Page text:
An hour and many bruises later, I heaved my battered and bloodied carcass out of the bush and sensibly walked my bike back to the resort. There was an upside though - a massage and soothing soak in the jacuzzi at The Farm's gorgeous spa - complete with Picassos on the walls - all the while watching the sunset across the bay once again.

Day three meant the chance to experience the world-class golf course for which Cape Kidnappers is becoming increasingly famous. The clubhouse alone is spectacular. Keeping the farm theme going, it too resembles a barn conversion of epic proportions. I disgraced myself just the once on the course, and it wasn't golf-related. I simply ploughed my cart through a boundary fence while taking in the spectacular views. In my defence, they are very distracting.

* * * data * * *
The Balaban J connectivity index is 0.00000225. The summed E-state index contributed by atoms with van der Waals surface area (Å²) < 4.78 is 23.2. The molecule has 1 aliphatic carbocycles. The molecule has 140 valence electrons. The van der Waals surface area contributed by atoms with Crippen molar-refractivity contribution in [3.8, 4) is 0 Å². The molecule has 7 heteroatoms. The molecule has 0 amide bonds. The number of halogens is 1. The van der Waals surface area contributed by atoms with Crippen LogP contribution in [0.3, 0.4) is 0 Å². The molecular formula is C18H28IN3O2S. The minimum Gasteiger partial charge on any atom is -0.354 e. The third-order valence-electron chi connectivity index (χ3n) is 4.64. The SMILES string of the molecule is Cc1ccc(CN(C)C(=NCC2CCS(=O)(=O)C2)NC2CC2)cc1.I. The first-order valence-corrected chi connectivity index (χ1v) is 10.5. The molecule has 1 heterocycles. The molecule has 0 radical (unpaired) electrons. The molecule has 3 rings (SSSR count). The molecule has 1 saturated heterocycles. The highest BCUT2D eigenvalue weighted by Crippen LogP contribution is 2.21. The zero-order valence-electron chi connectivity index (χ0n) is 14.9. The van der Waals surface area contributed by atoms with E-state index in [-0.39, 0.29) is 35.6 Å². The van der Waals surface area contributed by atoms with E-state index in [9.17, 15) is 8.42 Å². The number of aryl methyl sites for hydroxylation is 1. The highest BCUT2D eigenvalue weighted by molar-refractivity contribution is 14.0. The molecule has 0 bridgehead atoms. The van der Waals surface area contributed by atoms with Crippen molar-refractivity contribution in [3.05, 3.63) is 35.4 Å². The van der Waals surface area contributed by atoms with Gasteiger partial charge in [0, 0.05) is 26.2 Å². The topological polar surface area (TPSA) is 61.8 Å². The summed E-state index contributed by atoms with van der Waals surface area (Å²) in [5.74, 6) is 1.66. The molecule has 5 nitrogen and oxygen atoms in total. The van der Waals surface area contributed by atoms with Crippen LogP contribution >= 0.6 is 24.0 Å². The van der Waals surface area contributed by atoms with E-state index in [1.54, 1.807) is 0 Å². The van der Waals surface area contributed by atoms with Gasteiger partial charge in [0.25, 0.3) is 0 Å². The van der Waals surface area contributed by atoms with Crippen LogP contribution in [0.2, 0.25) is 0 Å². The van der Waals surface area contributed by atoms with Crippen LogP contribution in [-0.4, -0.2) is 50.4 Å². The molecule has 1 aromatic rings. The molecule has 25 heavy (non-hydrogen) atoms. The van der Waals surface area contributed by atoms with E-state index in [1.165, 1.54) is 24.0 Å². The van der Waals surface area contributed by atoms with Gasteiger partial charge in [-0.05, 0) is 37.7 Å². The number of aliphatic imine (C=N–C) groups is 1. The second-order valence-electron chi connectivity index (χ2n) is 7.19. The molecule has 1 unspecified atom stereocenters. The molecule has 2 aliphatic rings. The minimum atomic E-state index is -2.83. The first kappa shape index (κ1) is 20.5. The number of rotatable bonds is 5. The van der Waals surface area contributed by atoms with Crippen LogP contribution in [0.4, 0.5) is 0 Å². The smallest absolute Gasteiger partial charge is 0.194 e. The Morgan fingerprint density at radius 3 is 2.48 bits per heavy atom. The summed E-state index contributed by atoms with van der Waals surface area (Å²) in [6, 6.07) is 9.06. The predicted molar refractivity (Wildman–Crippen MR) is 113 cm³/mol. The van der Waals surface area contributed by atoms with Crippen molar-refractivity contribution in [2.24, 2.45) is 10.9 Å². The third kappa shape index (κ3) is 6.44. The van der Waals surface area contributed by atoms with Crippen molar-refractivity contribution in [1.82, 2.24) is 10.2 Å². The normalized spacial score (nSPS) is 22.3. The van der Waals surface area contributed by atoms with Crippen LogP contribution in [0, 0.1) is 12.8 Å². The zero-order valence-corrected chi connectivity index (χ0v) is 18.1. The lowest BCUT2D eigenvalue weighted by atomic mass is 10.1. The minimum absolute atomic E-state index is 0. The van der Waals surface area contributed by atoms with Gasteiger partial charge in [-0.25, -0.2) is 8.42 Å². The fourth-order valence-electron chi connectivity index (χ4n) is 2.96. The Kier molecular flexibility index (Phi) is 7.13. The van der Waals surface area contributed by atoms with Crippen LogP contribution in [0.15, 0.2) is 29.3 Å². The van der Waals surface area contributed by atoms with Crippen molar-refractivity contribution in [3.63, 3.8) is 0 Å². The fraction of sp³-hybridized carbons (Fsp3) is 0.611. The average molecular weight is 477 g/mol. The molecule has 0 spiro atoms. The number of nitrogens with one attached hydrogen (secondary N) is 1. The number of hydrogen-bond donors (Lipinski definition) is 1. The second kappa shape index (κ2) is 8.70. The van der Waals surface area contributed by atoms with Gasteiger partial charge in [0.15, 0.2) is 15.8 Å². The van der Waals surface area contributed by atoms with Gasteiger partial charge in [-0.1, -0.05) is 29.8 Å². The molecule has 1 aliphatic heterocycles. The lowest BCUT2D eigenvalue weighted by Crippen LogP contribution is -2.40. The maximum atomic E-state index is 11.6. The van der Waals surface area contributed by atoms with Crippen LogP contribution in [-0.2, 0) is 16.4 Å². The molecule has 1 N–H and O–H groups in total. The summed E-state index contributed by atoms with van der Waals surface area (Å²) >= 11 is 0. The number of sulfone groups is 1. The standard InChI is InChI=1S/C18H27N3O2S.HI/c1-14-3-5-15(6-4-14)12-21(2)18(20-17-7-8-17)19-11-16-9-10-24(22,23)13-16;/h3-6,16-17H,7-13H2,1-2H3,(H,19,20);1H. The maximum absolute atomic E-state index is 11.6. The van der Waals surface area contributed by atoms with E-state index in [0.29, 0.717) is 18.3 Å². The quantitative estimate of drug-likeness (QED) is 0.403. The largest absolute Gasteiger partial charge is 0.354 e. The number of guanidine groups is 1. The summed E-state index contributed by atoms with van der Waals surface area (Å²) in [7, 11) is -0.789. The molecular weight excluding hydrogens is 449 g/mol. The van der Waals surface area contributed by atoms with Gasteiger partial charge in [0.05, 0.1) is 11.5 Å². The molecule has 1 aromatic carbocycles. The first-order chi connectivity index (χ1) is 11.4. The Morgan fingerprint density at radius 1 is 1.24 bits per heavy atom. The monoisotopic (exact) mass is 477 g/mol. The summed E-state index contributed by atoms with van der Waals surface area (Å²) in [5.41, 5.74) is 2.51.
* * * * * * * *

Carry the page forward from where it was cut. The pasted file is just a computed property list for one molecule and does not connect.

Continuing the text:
And then, sadly, it was time to wrench ourselves away from this stunning property. If only we'd left our luggage behind - we'd have an excuse to sneak back.

* * *

Cape Kidnappers was recently ranked fourth in Golf magazine's list of the world's 50 greatest golf courses of the past 50 years. Its sister property, Kauri Cliffs in Northland, was ranked 18th.

The Farm at Cape Kidnappers is hosting The Great Shiraz Challenge on
Saturday, October 24. The event will feature Australian wine guru James
Halliday and well-known New Zealand master of wine Bob Campbell. Each
will field a shiraz line-up from their home country to see who comes out on top. Tickets for the event cost from $800 each a night, including accommodation.

Both Kauri Cliffs and Cape Kidnappers have a winter offer from $625 a person, a night Sunday to Thursday or from $675 each a night Friday to Saturday, until October 31. This includes a day of unlimited golf or a 50-minute massage for every night of your stay, luxury accommodation, cocktail hour, a gourmet dinner, full breakfast and use of all the facilities.

Getting there: Air New Zealand offers up to 11 flights a day between Auckland and Napier. You can organise your rental car or airport parking when booking by calling 0800 737 000 or visiting an Air New Zealand Holidays store.

- Herald on Sunday